Lifestyle Health and Wellbeing 06 Aug 2016 Flossing doesn&rsquo ...

Flossing doesn’t help you much

AGENCIES
Published Aug 6, 2016, 12:18 am IST
Updated Aug 6, 2016, 12:18 am IST
It’s one of the most universal recommendations: Floss daily to prevent gum disease and cavities.
Except there’s little proof that flossing works.
 Except there’s little proof that flossing works.

Except there’s little proof that flossing works. Still, the federal government, dental organisations and manufacturers of floss have pushed the practice for decades. Dentists provide samples to their patients; the American Dental Assn. insists on its website: “Flossing is an essential part of taking care of your teeth and gums.”

The US federal government has recommended flossing since 1979, first in a surgeon general’s report and later in the Dietary Guidelines for Americans issued every five years. The guidelines must be based on scientific evidence, under the law. Last year, the Associated Press asked the departments of Health and Human Services and Agriculture for their evidence, and followed up with written requests under the Freedom of Information Act.

 

When the federal government issued its latest dietary guidelines this year, the flossing recommendation had been removed, without notice. In a letter to the AP, the government acknowledged the effectiveness of flossing had never been researched, as required. The AP looked at the most rigourous research conducted over the last decade, focusing on 25 studies that generally compared the use of a toothbrush with the combination of toothbrushes and floss. The findings? The evidence for flossing is “weak, very unreliable,” of “very low” quality, and carries “a moderate to large potential for bias.” “The majority of available studies fail to demonstrate that flossing is generally effective in plaque removal,” said one review conducted last year. Another 2015 review cites “inconsistent/weak evidence” for flossing and a “lack of efficacy.”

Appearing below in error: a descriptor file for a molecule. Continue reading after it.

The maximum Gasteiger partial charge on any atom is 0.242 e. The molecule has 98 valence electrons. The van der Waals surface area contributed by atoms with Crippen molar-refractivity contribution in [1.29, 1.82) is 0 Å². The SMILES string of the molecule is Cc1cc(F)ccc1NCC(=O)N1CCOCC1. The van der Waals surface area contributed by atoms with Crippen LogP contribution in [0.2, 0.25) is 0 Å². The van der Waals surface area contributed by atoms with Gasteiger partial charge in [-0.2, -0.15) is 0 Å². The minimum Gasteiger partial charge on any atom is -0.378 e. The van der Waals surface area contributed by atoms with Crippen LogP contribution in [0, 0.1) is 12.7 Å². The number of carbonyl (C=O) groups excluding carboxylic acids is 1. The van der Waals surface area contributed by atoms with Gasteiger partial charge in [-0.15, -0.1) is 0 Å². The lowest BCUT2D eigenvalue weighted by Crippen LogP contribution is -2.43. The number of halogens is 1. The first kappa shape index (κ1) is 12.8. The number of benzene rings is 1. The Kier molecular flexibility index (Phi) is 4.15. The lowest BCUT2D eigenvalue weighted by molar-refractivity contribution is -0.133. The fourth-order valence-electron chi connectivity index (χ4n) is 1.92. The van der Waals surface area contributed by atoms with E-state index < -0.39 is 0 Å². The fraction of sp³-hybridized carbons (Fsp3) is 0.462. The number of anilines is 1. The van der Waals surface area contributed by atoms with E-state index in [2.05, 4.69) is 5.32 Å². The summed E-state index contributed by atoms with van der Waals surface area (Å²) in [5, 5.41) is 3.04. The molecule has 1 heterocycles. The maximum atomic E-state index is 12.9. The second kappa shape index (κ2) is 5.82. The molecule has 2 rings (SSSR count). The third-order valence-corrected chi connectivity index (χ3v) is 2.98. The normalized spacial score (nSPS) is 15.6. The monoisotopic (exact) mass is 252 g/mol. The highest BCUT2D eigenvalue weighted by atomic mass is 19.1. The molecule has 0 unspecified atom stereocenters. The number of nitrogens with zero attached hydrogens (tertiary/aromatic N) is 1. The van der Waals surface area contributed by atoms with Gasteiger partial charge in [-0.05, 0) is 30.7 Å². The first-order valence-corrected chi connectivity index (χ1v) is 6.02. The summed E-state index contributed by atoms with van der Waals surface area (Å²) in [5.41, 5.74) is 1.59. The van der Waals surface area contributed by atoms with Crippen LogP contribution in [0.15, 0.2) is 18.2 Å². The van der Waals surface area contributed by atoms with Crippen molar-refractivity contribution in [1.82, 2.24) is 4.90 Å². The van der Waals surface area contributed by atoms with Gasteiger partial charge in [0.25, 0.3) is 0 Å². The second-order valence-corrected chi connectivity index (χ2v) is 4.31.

Wayne Aldredge, president of the periodontists' group, acknowledged the weak scientific evidence and the brief duration of many studies. In an interview at his private practice in New Jersey, he said that the impact of floss might be clearer if researchers focused on patients at the highest risk of gum disease, such as diabetics and smokers. Still, he said he urges his patients to floss to help avoid gum disease. “It’s like building a house and not painting two sides of it,” he said. “Ultimately those two sides are going to rot away quicker.” Aldredge also said many people use floss incorrectly, moving it in a sawing motion instead of up and down the sides of the teeth.

 

— Source: www.latimes.com

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